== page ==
Qualitative metrics and quantitative metrics are complementary approaches to measuring developer productivity.
Qualitative metrics, which are typically derived from surveys, provide a holistic view of productivity that includes both subjective and objective measurements.
Quantitative metrics, on the other hand, provide an objective view of development activity based on data from your engineering systems.
So how do you use qualitative and quantitative metrics together?
Our recommendation – and the approach being built into DX – is to start with qualitative metrics to figure out where to focus. Then to use quantitative metrics to drill in deeper into specific areas.
There are a couple of reasons for this.
First, qualitative metrics provide a much more holistic view from which you are able to identify opportunities, whereas quantitative metrics are typically only available for a narrow set of areas of the development process.
In our recent paper we explain:
Survey data can be collected quickly and, when designed correctly, provide fast and accurate measurements to establish baselines and guide improvement efforts. To augment surveys, organizations should also collect data from systems. Getting end-to-end system data can be difficult, however, requiring instrumentation and normalization of data across disparate tools and teams.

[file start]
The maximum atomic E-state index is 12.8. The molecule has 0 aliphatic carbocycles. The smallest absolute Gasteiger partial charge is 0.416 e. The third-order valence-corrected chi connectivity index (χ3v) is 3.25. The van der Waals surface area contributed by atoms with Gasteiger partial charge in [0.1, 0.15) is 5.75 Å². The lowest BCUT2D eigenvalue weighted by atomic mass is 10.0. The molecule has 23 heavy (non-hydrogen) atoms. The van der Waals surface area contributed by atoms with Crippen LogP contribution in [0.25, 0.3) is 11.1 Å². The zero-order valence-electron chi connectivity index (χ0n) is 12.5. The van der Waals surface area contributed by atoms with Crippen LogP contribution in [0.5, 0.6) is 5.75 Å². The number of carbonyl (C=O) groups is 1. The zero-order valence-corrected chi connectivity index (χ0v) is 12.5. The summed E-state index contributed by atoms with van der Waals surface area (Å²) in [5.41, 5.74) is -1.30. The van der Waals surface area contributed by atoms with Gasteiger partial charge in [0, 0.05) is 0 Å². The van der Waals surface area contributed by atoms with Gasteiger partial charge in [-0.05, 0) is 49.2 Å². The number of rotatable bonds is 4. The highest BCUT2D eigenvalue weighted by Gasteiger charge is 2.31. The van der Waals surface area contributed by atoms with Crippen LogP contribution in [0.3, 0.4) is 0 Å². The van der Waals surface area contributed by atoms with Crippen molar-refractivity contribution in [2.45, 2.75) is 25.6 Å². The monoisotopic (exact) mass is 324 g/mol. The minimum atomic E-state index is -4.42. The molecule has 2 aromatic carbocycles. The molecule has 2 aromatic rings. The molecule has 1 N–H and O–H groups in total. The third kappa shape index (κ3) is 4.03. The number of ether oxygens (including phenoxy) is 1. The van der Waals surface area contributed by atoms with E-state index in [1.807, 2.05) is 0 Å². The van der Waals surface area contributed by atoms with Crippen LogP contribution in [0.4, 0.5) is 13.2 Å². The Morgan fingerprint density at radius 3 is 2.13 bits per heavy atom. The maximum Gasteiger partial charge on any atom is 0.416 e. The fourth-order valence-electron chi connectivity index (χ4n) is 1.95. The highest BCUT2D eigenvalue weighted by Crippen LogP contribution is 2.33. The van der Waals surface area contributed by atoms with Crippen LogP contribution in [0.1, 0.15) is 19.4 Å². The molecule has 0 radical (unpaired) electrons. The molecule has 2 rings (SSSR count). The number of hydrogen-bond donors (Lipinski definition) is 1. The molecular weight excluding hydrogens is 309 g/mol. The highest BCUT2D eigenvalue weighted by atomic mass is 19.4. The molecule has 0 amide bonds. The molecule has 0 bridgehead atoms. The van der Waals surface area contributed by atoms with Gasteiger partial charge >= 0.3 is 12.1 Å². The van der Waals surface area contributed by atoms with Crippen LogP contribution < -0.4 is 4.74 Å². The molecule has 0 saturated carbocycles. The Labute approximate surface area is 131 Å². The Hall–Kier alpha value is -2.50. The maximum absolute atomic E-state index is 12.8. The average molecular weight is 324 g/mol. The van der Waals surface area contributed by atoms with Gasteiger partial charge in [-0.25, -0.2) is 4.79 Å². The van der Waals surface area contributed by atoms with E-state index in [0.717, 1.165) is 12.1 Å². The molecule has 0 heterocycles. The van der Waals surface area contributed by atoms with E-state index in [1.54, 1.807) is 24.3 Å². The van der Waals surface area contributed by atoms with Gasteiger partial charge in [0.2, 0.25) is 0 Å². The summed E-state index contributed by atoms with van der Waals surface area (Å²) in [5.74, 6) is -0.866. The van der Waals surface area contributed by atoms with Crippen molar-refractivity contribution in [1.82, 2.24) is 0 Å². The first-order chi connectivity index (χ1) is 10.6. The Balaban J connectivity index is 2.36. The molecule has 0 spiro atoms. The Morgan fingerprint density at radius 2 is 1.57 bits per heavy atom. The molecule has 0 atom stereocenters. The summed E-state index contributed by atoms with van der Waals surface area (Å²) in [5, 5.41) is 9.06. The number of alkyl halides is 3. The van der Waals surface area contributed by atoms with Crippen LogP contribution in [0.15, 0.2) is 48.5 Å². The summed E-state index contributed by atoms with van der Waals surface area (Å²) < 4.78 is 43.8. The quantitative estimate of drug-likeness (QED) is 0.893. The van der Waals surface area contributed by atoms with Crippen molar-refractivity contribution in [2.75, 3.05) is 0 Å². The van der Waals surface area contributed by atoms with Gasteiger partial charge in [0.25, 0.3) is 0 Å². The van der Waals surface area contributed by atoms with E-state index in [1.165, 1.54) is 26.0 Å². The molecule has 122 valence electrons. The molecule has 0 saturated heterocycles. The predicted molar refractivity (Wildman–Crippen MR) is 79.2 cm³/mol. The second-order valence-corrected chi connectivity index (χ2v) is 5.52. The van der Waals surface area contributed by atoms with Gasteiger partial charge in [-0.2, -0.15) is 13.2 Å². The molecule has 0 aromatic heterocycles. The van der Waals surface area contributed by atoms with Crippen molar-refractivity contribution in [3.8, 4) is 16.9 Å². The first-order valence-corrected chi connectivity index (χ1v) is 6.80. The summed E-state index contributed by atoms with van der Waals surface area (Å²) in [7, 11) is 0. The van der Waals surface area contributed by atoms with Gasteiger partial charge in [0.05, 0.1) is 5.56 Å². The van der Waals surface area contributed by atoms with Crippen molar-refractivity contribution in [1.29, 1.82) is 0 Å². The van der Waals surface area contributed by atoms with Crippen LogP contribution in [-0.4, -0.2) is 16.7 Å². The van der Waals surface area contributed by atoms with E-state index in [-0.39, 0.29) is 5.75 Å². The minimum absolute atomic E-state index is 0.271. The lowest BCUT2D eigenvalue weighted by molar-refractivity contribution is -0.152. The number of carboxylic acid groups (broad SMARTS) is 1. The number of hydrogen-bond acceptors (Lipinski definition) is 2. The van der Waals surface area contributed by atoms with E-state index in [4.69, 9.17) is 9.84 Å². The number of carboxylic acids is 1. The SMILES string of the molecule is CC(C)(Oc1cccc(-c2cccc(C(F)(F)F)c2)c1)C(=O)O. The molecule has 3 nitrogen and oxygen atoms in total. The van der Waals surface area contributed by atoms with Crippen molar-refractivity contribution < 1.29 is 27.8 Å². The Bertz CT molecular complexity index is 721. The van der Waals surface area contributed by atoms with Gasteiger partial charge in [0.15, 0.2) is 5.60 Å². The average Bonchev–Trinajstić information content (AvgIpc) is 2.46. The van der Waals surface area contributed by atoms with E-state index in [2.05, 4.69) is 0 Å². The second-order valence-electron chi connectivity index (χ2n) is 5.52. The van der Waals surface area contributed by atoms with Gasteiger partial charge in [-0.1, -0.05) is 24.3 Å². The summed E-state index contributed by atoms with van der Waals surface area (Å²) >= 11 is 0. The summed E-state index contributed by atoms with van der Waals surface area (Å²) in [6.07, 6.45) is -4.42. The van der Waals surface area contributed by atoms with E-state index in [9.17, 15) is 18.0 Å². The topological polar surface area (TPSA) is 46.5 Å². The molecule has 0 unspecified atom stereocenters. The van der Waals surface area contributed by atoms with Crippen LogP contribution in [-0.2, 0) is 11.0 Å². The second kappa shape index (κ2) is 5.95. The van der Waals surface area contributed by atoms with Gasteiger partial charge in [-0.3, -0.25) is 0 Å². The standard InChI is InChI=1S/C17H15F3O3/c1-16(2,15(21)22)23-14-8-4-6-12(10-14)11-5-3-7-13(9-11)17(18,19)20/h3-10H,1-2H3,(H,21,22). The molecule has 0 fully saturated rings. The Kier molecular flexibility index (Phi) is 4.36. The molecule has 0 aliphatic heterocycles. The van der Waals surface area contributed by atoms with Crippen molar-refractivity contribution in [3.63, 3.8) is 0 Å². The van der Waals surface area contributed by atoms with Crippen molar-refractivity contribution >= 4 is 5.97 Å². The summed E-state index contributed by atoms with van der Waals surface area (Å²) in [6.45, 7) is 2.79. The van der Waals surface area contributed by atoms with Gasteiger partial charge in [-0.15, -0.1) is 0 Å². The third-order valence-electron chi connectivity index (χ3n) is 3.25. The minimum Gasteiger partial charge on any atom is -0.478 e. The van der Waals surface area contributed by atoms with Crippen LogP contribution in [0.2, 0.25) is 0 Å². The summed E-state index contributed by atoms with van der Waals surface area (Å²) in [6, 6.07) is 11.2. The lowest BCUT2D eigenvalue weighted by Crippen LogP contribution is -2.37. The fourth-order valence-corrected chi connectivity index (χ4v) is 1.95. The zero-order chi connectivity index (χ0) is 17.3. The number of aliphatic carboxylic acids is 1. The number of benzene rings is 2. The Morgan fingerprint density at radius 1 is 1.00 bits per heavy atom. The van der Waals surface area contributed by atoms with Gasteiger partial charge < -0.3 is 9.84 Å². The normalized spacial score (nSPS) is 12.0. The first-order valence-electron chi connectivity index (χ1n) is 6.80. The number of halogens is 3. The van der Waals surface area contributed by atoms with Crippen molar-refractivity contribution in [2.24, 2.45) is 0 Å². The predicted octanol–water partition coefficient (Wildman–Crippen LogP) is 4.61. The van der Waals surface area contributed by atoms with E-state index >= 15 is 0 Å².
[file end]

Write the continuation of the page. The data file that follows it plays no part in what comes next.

Second, quantitative metrics by themselves lack the context needed to assess whether something is good or not. Google similarly advises its engineering leaders to go to survey data first before looking at logs data for this reason.
We encourage leaders go to the survey data first, because if you just go look at logs data, logs data doesn't really tell you whether it's good or bad. For example, we have an Active Coding Time metric that tracks the time to make a change, but that number is useless by itself. You don't know, is this a good thing? Is it a bad thing? Do we have a problem?
We can focus our attention and efforts by using each type of measurement based on its strengths. To break it down:
- Start with qualitative data to identify your top opportunities
- Once you know what you want to improve, use quantitative metrics to drill-in further
- Track your progress using both qualitative and quantitative metrics
There are exceptions to this approach, of course. For example, if you are looking for an answer to a specific question, it makes sense to go directly to a quantitative metric if one is available.